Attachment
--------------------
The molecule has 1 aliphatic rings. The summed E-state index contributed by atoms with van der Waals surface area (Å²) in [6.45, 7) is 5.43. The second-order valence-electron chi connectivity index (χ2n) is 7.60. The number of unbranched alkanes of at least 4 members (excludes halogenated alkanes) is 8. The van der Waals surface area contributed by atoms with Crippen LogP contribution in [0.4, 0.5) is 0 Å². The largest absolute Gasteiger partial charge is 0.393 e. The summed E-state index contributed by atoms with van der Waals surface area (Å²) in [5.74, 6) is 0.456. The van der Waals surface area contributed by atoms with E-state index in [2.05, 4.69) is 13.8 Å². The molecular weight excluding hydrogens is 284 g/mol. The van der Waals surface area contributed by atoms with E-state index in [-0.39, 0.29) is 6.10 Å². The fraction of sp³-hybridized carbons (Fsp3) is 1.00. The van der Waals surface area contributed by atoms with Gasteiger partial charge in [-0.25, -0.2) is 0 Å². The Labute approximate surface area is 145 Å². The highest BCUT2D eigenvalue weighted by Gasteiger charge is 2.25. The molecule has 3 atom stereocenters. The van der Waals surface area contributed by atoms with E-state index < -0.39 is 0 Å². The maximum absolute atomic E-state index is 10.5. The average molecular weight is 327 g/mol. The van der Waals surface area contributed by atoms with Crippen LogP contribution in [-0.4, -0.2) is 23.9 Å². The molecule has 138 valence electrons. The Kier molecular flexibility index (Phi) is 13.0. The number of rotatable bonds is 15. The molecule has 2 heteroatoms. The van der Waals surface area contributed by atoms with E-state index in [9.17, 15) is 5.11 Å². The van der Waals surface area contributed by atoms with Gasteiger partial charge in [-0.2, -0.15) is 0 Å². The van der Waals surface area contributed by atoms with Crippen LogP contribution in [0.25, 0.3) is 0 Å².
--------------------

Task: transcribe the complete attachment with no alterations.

The molecule has 1 aliphatic rings. The summed E-state index contributed by atoms with van der Waals surface area (Å²) in [6.45, 7) is 5.43. The second-order valence-electron chi connectivity index (χ2n) is 7.60. The number of unbranched alkanes of at least 4 members (excludes halogenated alkanes) is 8. The van der Waals surface area contributed by atoms with Crippen LogP contribution in [0.4, 0.5) is 0 Å². The largest absolute Gasteiger partial charge is 0.393 e. The summed E-state index contributed by atoms with van der Waals surface area (Å²) in [5.74, 6) is 0.456. The van der Waals surface area contributed by atoms with E-state index in [2.05, 4.69) is 13.8 Å². The molecular weight excluding hydrogens is 284 g/mol. The van der Waals surface area contributed by atoms with E-state index in [-0.39, 0.29) is 6.10 Å². The fraction of sp³-hybridized carbons (Fsp3) is 1.00. The van der Waals surface area contributed by atoms with Gasteiger partial charge in [-0.25, -0.2) is 0 Å². The Labute approximate surface area is 145 Å². The highest BCUT2D eigenvalue weighted by Gasteiger charge is 2.25. The molecule has 3 atom stereocenters. The van der Waals surface area contributed by atoms with E-state index < -0.39 is 0 Å². The maximum absolute atomic E-state index is 10.5. The average molecular weight is 327 g/mol. The van der Waals surface area contributed by atoms with Crippen LogP contribution in [-0.4, -0.2) is 23.9 Å². The molecule has 138 valence electrons. The Kier molecular flexibility index (Phi) is 13.0. The number of rotatable bonds is 15. The molecule has 2 heteroatoms. The van der Waals surface area contributed by atoms with E-state index in [9.17, 15) is 5.11 Å². The van der Waals surface area contributed by atoms with Gasteiger partial charge in [-0.2, -0.15) is 0 Å². The van der Waals surface area contributed by atoms with Crippen LogP contribution in [0.25, 0.3) is 0 Å².